When the soul pulls toward a certain direction it is best not to ignore it. For as long as I can remember, my soul pulled toward somewhere else, somewhere far away from where I was born. Despite the sense of wonder and adventure that the world inspired in me, my desire to explore parts unknown meant I was alone in my family. Indeed I was the sole, would-be world traveller among a host of homebodies.
Growing up in a sleepy, industrial city with a serious sense of wanderlust seemed to put me out of touch with my contemporaries, my teachers and especially my family. This lead to a strong pull to leave my hometown in search of a greater adventure.
My first international sojourn was a semester abroad in France while I was still in high school. As a 17 year old, I gulped up everything that I thought was new in wretched excess. I stuffed my face with pastry and developed a taste for both wine and espresso. I tried my best to ape the accents, behaviors and that famous, effortless French je ne sais quoi attitude with gumption. I felt free, invigorated, challenged, and like I had found my new, dream home. In short, I lost myself in the folie, but my French counterparts were always quick to remind me that I was not in fact, French and likely never would be. So as much as my mind wanted to believe that I belonged there, my heart knew otherwise.
Nevertheless, once I returned to my hometown, I felt even more ill at ease there than before I had left. Now I knew that home was somewhere, but it was neither France, nor Central Alberta.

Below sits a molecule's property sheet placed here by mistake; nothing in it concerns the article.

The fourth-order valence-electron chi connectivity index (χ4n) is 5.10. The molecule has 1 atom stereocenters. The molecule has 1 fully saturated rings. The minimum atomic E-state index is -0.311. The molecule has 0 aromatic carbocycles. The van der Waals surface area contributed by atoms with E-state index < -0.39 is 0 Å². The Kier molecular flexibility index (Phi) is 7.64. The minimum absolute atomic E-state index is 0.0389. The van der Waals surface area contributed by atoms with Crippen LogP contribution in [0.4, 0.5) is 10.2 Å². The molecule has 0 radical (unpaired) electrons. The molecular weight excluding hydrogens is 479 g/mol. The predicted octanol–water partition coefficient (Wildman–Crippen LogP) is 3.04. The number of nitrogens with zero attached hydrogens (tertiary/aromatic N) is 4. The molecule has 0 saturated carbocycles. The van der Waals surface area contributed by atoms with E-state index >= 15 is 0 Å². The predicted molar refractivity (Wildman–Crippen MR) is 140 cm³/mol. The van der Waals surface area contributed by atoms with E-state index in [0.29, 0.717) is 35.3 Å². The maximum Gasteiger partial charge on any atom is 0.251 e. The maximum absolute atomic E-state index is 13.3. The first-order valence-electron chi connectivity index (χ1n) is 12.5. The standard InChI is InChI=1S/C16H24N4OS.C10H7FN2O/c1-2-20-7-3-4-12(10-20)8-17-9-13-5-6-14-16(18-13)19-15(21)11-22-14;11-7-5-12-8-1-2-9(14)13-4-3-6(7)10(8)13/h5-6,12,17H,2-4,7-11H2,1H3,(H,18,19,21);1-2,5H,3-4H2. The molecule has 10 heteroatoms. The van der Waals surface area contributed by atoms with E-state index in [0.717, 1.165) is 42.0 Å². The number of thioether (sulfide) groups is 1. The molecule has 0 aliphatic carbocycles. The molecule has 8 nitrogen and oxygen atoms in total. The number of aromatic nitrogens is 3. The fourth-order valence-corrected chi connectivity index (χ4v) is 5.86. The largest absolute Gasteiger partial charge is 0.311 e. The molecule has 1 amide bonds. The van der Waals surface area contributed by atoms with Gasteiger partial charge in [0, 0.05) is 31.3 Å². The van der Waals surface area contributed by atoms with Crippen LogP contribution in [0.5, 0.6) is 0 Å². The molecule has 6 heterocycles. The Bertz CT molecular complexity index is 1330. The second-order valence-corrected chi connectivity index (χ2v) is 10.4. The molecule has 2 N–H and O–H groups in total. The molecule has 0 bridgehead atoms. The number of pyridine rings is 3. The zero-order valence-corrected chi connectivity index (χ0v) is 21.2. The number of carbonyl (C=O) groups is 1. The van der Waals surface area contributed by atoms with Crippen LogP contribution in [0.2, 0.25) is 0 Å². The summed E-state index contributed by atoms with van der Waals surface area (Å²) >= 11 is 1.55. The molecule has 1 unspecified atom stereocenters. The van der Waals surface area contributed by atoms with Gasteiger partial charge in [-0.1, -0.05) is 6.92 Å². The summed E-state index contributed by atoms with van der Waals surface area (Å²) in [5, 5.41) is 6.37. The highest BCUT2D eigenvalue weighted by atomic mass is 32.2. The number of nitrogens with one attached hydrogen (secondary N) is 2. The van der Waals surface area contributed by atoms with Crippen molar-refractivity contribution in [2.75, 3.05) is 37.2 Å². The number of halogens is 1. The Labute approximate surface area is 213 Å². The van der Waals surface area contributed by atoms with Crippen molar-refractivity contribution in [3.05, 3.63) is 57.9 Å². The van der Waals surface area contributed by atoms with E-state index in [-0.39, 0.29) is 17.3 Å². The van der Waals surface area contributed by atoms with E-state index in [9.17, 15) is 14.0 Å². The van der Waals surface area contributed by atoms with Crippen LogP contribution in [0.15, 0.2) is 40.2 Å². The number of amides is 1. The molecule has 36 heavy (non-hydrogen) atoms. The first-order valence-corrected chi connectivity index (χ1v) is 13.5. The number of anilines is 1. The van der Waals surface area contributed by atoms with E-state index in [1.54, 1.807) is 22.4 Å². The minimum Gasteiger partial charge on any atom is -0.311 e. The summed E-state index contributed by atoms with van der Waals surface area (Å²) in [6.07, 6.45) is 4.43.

After high school, I moved to a bigger city for my university studies and spent my summers doing wildfire dispatch in the Northern boreal forests of my province, but even those two changes of scenery did not quench my appetite for adventure. So following my French excursion was a trip to England with my father after I graduated to visit our distant, aging relatives. As we navigated London’s jam-packed streets, narrow and winding country roads and conversations that left us feeling like our interlocutors had just made fun of us in that dry British way, I waited for the inspiration I felt in France to wash over me, but it never did. England was not where I belonged either.
Soon after the England trip, I moved to Canada’s beautiful west coast for my graduate studies. I relished in Vancouver’s unmatched beauty, but struggled to connect with the city’s rhythm the way I had with other places. The search would continue I resigned.
After a series of short international excursions, I eventually made my way to Mali for a 5 month work contract. I thought that surely this was the kind of adventure that would quench my wanderlust, so I set off for Bamako with unbridled enthusiasm. Yet as I settled into my routine with my colleagues and host family, I still felt off-kilter. Living in Mali presented a lot of challenges, and the culture was very different from what I was used to which meant I constantly felt like I was fumbling through my daily interactions with people. Still, despite my fumblings, when it came time for me to leave, my host family and neighbors crowded around my taxi, sullen-faced, not wanting me to leave. I had learned to love them immensely during my time there, and now I realized how much they loved me too. As I made my way to the Bamako airport, I cried in the back seat alone, yet surrounded by love.
I learned in that moment, that home is where there is love. Home is also where there is excitement and adventure, family and friends, and whatever else makes the soul happy. Home can be anywhere those things are found, and those things are found everywhere and in everyone. Home for me is not any one place, and I belong anywhere that my soul feels like it’s home.
About the author: Thea is an aspiring world traveler who has visited 17 countries and an avid outdoor enthusiast who blogs at Zen Travellers. In between trips she enjoys hiking in the Canadian Rockies, cycling, canoeing and kayaking and SCUBA diving.
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